Get ahead on your 2020 taxes and make the best decisions for your business today by taking advantage of tax relief programs and deferrals.
A number of tax changes were introduced to help small businesses get through the economic downturn caused by the COVID-19 pandemic. Many covered the 2019 tax year, but several are applicable for next year’s tax season as well. In some cases, the decisions you make now will affect the tax benefits you can claim for 2020. Some of these programs are mutually exclusive, so it’s wise to consider which ones will be more beneficial for your business next year. Here are the most important small business tax credits, deferrals and changes. Prepare now so you can maximize your small business tax benefits.
Credit for COVID-related Paid Leave Expenses
Employees of small businesses can receive up to 80 hours of paid sick leave when they are unable to work due to the coronavirus. As an employer, you can get a 100% credit for such expenses, including health insurance costs.
Here is some key information you need to know about the credit:
- The eligible expenses must be paid between April 1, 2020, and December 31, 2020.
- If one of your employees is recovering from the coronavirus, seeking diagnosis, or self-quarantining, you can claim credits of $551 per day up to $5,551.
- For employees who are caring for family members or children due to the coronavirus, the claim amount is $200 per day, up to a maximum of $2,000 total.
The process for claiming this credit is a bit confusing. Officially, the credit is offset against your payroll taxes when you submit Form 941. However, using this form can get complicated. The easiest way to claim this credit is to file Form 7200 and get a reimbursement.
If your small business is in no condition to pay sick leave related to the coronavirus, you can apply for an exclusion. Businesses with fewer than 50 employees that can document that paying sick leave wages will significantly hurt the business may be exempt from paying it.
Employee Retention Tax Credit
The employee retention tax credit is another credit available thanks to 2020 tax changes. As a small business, you can claim 50% of qualified wages paid after March 12th, 2020. For each employee, you can get up to $5,000 in credit.
To qualify for this credit, your gross receipts must have declined by at least 50% in the first quarter of 2020 compared to the same period last year, or you must have fully or partially closed down your business due to the coronavirus. Typically, these kinds of things can be documented with invoices and receipts from your accounting software.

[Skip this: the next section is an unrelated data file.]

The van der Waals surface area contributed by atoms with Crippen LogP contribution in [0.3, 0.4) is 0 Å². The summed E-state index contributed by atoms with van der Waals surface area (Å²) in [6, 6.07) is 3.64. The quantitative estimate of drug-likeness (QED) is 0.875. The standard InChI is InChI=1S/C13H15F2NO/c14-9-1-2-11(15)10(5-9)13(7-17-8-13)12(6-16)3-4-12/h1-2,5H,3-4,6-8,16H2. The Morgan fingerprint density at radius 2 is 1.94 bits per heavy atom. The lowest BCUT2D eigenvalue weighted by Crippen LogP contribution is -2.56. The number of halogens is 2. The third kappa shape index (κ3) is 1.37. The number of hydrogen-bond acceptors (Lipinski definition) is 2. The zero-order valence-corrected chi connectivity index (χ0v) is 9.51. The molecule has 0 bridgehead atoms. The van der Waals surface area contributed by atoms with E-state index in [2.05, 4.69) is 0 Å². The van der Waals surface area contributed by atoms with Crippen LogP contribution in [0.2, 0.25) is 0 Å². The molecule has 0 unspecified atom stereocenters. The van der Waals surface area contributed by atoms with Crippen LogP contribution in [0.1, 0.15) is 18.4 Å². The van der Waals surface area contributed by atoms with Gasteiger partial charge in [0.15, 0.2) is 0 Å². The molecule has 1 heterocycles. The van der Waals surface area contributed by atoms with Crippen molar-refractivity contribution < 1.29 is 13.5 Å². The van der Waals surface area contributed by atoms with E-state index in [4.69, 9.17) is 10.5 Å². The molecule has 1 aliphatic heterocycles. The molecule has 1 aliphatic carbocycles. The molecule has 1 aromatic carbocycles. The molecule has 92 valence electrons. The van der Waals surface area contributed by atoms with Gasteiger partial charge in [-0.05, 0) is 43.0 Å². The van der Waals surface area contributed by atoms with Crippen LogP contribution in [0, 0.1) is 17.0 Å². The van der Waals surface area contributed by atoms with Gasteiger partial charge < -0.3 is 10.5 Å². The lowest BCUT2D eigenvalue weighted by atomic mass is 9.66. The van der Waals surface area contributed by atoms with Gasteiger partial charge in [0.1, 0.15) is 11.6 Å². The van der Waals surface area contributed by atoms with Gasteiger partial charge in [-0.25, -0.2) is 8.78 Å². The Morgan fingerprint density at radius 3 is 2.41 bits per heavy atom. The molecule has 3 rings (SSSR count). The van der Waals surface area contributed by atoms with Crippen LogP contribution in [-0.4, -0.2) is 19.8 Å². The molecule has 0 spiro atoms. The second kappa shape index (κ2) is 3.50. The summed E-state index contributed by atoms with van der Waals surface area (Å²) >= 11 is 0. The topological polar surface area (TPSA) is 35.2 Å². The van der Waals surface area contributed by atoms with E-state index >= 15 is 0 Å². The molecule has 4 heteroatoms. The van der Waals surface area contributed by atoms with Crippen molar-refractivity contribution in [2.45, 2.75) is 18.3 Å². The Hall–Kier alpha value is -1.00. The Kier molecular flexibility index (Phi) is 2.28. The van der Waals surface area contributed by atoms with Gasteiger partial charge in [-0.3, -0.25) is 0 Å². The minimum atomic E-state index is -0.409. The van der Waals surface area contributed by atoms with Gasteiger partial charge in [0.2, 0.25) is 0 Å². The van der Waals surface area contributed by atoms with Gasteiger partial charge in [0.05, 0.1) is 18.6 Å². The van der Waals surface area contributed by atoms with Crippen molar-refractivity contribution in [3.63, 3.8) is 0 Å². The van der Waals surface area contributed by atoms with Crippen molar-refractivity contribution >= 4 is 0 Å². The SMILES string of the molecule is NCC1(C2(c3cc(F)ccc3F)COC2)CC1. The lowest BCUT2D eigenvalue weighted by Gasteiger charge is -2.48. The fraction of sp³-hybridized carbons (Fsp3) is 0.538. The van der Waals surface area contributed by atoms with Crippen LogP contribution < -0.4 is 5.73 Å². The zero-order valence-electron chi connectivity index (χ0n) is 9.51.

You can claim this credit in two ways:
- Report the qualified wages each calendar quarter on your Form 941 and deduct that credit from federal employment taxes before paying them.
- Or, you can get a reimbursement for the credit by submitting Form 7200.
Net Operating Losses
The changes that the CARES act made to the amount and time frame for carry back of net operating losses will remain relevant for the 2020 tax year. However, not all businesses are eligible, so read the fine print carefully.
The 2020 tax year is the last year you can carry back net operating losses from 2018, 2019, and 2020. This is a great opportunity to get a bigger refund this year, given that you can carry back net operating losses for years that had a 35% tax rate, versus the current 21% rate.
To carry back a net operating loss, you must document it well, which means you need proof that the loss occurred. This proof can include bank statements, receipts, and invoices.
Employee Tax Deferral
The CARES act also enables small businesses to defer payment of employer Social Security taxes. This deferral applies to taxes paid between March 27, 2020, and December 31, 2020.
Social Security taxes have been deferred by quite a bit, which may affect your taxes in years to come. The new payment schedule is as follows:
- December 31, 2021: 50% of the deferred amount is due
- December 31, 2022: the remaining amount is due
As of this writing, Form 941 for your quarterly Federal Tax Return is under revision to accommodate the deferral, and more instructions will be offered soon. Check back with the IRS.
You can get this deferral if you’ve applied for the two tax credits we discussed earlier, but things get trickier if you have received a PPP loan.
If you have already received your Paycheck Protection Program loan and applied to get it forgiven, you are not eligible for the employee tax deferral. However, if you haven’t applied for a PPP loan yet, or haven’t filed the paperwork for loan forgiveness, consider what is best for your business: to get the loan forgiven, or to get the employee tax deferral.
Start Planning for 2020 Taxes Now
Taking advantage of these credits and deductions requires you to have a clear sense of your financials. An all-in-one accounting solution such as FINSYNC can help you keep all of your payroll, accounts receivable, and cash flow projections in one place for easy reporting and analysis by you and your tax professionals.
While it may feel far in the future, planning for your 2020 taxes now will help you make the best choices for your business, and ensure that you don’t leave any potential savings on the table. With all of the coronavirus-related changes, next year will be a complicated tax year. Preparing now will put your business in the best possible position.